Sunday, November 7, 2010

Imogen Heap @ The Royal Albert Hall

Contrary to what you'd might deduce from reading my blog, I actually listen to a lot of music other than classical and on Friday, as a treat to myself, after celebrating a little personal triumph, I bought a ticket to see Imogen Heap perform at The Royal Albert Hall. 

If there was a soundtrack to my life, Imogen Heap would certainly be on it - it's not surprising, however, as she's a Grammy-winning artist who has appeared on numerous soundtracks, including the ever-popular Garden State.  Something about her music really lends itself to that extremely emotive, illustrative quality that is indicative of motion picture soundtracks.

Quite aptly, she opened the first half of her show conducting a full symphony orchestra and choir who performed an original score (complete with movements!) against the backdrop of a series of Planet Earth-esque nature scenes with titles such as "Beauty" and "Grandeur".  For anyone else, this would be an eye-rolling, pretentious act, but because it was Imogen Heap, it was entirely acceptable and endearing.  And it was clear from this orchestration that Imogen knows exactly what she is doing: the textures, layers and transparency with which the music soared accompanied the film perfectly.  Plus, I find myself invariably drawn to musicians who are classically trained - especially those who are as innovative as Imogen, because I'm consistently amazed by their gift in composing.  Classically trained musicians have an innate understanding of music that artists without formal training lack (I know that's controversial, but it's my opinion).

Innovation is one of Imogen's greatest skills; her work with ambient sounds and recordings bring to mind The Books and you never quite know what kind of instrument she'll use next.  The stage resembles a mad scientist's lab, with bells and a triangle hanging from the beautifully carved white tree in the centre, glasses half filled with water to make the familiar sounds you made as a child bored at a grown-up's restaurant that she's cleverly incorporated into the beginning of "First Train Home", keyboards, synthesizers and a multitude of other instruments you can't even see.

It's not difficult to understand why Imogen has won so many awards and garnered the affections of so many music fans.  She gives a lot.  What I mean by "giving" is this: for, in a venue as grand and immense as the Royal Albert Hall, she has the uncanny ability to make you feel like you're the only person in her company and, in fact, quite possibly chilling out in her living room.  She has the habit of chatting to her audience - rapidly digressing and easily distracted, which is at once disarming and also incredibly charming.  And if that doesn't win you over, there's the option on her website to vote, yes vote, for your favorite songs to appear on her set list because, as she explained, "people should hear what they wanted to come and hear."  Isn't that so ... thoughtful?  "I had no idea this song was so popular," she said in her adorable, bumbling way before launching into "Say Goodnight And Go" (one of my favorites).  "I never played it and then it ended up in the top three of the poll almost every time and I thought, 'Oh no!  I'd better play it."  So. Lovely.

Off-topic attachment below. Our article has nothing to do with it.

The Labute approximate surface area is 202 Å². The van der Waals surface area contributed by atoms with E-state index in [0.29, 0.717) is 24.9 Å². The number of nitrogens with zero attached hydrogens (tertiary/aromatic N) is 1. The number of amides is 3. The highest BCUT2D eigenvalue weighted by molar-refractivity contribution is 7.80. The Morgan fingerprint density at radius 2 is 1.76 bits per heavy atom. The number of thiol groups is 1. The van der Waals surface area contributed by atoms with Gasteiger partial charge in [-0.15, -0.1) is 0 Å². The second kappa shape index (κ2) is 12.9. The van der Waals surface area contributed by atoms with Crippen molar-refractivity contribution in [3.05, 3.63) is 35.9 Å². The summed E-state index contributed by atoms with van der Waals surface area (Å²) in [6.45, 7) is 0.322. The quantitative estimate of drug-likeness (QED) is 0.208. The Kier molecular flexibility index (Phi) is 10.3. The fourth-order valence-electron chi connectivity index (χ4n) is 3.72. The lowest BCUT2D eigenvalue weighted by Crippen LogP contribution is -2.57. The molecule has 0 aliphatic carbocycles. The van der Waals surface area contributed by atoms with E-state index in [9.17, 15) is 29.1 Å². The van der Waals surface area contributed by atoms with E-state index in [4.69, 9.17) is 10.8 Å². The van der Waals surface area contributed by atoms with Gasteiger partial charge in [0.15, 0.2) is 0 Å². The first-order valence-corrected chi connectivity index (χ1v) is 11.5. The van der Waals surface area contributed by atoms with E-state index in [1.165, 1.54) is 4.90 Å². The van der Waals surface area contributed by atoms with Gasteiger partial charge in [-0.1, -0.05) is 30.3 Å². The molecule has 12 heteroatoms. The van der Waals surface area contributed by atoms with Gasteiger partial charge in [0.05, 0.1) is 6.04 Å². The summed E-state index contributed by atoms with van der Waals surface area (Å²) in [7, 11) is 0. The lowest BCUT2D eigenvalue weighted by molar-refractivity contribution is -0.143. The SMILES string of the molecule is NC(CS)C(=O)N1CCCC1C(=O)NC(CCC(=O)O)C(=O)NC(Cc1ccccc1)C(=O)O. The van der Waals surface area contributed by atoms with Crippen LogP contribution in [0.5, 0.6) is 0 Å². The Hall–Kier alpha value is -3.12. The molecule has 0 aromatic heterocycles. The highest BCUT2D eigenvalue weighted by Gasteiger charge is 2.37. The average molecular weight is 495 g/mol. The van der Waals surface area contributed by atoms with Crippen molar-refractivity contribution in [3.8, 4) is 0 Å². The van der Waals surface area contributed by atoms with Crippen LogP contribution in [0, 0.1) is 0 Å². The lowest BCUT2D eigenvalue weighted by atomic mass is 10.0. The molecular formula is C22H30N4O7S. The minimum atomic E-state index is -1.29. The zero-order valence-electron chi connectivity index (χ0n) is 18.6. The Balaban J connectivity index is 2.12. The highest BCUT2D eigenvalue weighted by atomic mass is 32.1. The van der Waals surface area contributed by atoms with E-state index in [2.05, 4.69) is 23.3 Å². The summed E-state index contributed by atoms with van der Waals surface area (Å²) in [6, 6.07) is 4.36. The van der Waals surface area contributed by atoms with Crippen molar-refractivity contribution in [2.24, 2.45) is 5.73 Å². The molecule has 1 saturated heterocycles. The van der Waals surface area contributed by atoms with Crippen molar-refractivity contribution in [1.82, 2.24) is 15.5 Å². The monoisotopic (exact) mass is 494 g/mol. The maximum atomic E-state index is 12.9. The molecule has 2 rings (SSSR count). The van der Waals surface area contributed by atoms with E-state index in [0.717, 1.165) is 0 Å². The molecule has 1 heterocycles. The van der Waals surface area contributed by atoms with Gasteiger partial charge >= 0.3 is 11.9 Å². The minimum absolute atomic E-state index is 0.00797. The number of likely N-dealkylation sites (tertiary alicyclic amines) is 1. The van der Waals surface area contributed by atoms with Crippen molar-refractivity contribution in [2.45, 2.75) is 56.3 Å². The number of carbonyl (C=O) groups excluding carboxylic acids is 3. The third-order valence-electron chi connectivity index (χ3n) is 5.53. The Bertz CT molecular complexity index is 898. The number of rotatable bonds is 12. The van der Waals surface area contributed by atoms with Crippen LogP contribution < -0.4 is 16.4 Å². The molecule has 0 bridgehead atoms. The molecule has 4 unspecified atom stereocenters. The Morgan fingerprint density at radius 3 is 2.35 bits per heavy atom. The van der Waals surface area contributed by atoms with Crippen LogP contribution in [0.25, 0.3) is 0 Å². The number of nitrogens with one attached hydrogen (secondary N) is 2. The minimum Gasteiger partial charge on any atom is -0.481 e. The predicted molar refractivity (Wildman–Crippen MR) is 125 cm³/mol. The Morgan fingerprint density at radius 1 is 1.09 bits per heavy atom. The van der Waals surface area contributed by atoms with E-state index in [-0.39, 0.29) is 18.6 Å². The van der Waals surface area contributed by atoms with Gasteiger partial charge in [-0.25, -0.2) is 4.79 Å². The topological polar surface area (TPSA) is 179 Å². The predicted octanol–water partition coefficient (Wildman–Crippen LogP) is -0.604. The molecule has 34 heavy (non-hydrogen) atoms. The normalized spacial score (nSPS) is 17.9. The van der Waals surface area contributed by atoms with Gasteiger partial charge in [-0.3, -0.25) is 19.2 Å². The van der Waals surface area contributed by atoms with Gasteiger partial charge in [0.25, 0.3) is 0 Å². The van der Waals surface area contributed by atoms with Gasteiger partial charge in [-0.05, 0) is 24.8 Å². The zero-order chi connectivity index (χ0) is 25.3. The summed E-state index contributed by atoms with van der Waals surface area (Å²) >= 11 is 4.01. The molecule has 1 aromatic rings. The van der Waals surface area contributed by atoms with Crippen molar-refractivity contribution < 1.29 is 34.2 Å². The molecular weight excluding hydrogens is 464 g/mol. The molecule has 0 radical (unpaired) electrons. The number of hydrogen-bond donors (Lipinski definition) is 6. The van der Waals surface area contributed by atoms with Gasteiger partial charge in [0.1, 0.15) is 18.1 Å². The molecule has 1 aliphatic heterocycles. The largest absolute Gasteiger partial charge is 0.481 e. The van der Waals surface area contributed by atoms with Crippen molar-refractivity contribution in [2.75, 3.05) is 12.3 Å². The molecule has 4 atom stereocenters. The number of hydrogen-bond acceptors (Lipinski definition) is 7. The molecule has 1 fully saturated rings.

But with the loveliness is also an honesty and firmness that is really very refreshing.  Explaining why she doesn't believe in encores, she said, "These are the last two songs that I'm doing with the band and then I'll do a couple more on my own.  I can't stand it when someone goes off and then you know they're coming back on, and you have to clap and wait and I'm just not going to do any of that."

Notable highlights of the evening included "Let Go", (of course) a heart-stopping rendition of "Hide and Seek" as her final song and "Canvas", from her new album, Ellipse, which had a sample of the crackling bonfire she invited her family over to share in.  I love how there's no caginess or cryptic messages in Imogen's music - she's very happy to explain exactly where she was when she wrote a piece of music, what was going through her mind, what the song means and most importantly, what the song means to her.  In that sense, she's extremely generous.  I love her.

If you've not heard Imogen's new album or had the chance to see her live this year, check out the video below of one of my favorite songs off of Ellipse, 'First Train Home':

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